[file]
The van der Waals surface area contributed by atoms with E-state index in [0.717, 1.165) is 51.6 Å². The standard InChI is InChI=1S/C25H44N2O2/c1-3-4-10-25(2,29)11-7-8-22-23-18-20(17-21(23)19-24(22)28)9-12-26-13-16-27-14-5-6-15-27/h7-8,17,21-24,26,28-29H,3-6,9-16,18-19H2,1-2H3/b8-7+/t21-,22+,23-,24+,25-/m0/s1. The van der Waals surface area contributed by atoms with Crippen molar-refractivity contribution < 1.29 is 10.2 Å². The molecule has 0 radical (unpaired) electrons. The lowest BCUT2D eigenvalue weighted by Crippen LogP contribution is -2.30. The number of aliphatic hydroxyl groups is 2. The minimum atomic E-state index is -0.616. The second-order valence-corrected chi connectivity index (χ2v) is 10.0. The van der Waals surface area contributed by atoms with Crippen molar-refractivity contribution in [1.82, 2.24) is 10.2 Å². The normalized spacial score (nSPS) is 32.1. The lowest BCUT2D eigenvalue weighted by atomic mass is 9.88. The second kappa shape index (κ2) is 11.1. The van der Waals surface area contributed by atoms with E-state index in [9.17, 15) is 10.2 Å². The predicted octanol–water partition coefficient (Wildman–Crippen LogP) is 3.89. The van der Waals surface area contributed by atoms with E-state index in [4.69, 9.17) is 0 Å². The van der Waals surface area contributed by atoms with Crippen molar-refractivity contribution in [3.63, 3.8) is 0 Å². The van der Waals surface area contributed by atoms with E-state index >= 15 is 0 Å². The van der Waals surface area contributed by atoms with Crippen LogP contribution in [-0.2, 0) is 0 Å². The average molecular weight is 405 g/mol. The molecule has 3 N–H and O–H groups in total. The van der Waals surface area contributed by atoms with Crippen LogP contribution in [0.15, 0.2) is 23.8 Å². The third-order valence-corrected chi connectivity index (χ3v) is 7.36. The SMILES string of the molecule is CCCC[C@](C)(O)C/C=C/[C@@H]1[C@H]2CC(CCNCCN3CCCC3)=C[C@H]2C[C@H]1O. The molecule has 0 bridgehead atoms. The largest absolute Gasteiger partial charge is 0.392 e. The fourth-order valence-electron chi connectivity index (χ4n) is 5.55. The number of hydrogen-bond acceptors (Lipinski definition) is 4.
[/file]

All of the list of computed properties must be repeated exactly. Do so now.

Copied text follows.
The van der Waals surface area contributed by atoms with E-state index in [0.717, 1.165) is 51.6 Å². The standard InChI is InChI=1S/C25H44N2O2/c1-3-4-10-25(2,29)11-7-8-22-23-18-20(17-21(23)19-24(22)28)9-12-26-13-16-27-14-5-6-15-27/h7-8,17,21-24,26,28-29H,3-6,9-16,18-19H2,1-2H3/b8-7+/t21-,22+,23-,24+,25-/m0/s1. The van der Waals surface area contributed by atoms with Crippen molar-refractivity contribution < 1.29 is 10.2 Å². The molecule has 0 radical (unpaired) electrons. The lowest BCUT2D eigenvalue weighted by Crippen LogP contribution is -2.30. The number of aliphatic hydroxyl groups is 2. The minimum atomic E-state index is -0.616. The second-order valence-corrected chi connectivity index (χ2v) is 10.0. The van der Waals surface area contributed by atoms with Crippen molar-refractivity contribution in [1.82, 2.24) is 10.2 Å². The normalized spacial score (nSPS) is 32.1. The lowest BCUT2D eigenvalue weighted by atomic mass is 9.88. The second kappa shape index (κ2) is 11.1. The van der Waals surface area contributed by atoms with E-state index in [9.17, 15) is 10.2 Å². The predicted octanol–water partition coefficient (Wildman–Crippen LogP) is 3.89. The van der Waals surface area contributed by atoms with E-state index in [4.69, 9.17) is 0 Å². The van der Waals surface area contributed by atoms with Crippen molar-refractivity contribution in [3.63, 3.8) is 0 Å². The van der Waals surface area contributed by atoms with E-state index >= 15 is 0 Å². The van der Waals surface area contributed by atoms with Crippen LogP contribution in [-0.2, 0) is 0 Å². The average molecular weight is 405 g/mol. The molecule has 3 N–H and O–H groups in total. The van der Waals surface area contributed by atoms with Crippen LogP contribution in [0.15, 0.2) is 23.8 Å². The third-order valence-corrected chi connectivity index (χ3v) is 7.36. The SMILES string of the molecule is CCCC[C@](C)(O)C/C=C/[C@@H]1[C@H]2CC(CCNCCN3CCCC3)=C[C@H]2C[C@H]1O. The molecule has 0 bridgehead atoms. The largest absolute Gasteiger partial charge is 0.392 e. The fourth-order valence-electron chi connectivity index (χ4n) is 5.55. The number of hydrogen-bond acceptors (Lipinski definition) is 4.